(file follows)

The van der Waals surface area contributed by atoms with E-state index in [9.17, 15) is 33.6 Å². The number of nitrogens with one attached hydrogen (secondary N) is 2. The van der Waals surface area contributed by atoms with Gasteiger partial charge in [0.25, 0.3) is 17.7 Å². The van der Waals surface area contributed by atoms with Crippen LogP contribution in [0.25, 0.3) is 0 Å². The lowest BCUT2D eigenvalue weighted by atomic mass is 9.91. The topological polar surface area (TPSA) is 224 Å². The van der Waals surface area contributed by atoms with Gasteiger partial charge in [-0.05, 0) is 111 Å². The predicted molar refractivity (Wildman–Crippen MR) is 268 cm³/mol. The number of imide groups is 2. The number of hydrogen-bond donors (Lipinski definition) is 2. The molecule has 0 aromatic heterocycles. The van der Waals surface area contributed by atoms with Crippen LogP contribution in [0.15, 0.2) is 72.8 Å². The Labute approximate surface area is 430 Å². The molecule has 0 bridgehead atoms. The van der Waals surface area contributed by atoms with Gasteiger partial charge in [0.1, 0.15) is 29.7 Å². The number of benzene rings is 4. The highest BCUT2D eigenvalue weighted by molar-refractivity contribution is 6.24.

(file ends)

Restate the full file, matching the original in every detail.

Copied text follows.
The van der Waals surface area contributed by atoms with E-state index in [9.17, 15) is 33.6 Å². The number of nitrogens with one attached hydrogen (secondary N) is 2. The van der Waals surface area contributed by atoms with Gasteiger partial charge in [0.25, 0.3) is 17.7 Å². The van der Waals surface area contributed by atoms with Crippen LogP contribution in [0.25, 0.3) is 0 Å². The lowest BCUT2D eigenvalue weighted by atomic mass is 9.91. The topological polar surface area (TPSA) is 224 Å². The van der Waals surface area contributed by atoms with Gasteiger partial charge in [-0.05, 0) is 111 Å². The predicted molar refractivity (Wildman–Crippen MR) is 268 cm³/mol. The number of imide groups is 2. The number of hydrogen-bond donors (Lipinski definition) is 2. The molecule has 0 aromatic heterocycles. The van der Waals surface area contributed by atoms with Crippen LogP contribution in [0.15, 0.2) is 72.8 Å². The Labute approximate surface area is 430 Å². The molecule has 0 bridgehead atoms. The van der Waals surface area contributed by atoms with Gasteiger partial charge in [0.1, 0.15) is 29.7 Å². The number of benzene rings is 4. The highest BCUT2D eigenvalue weighted by molar-refractivity contribution is 6.24.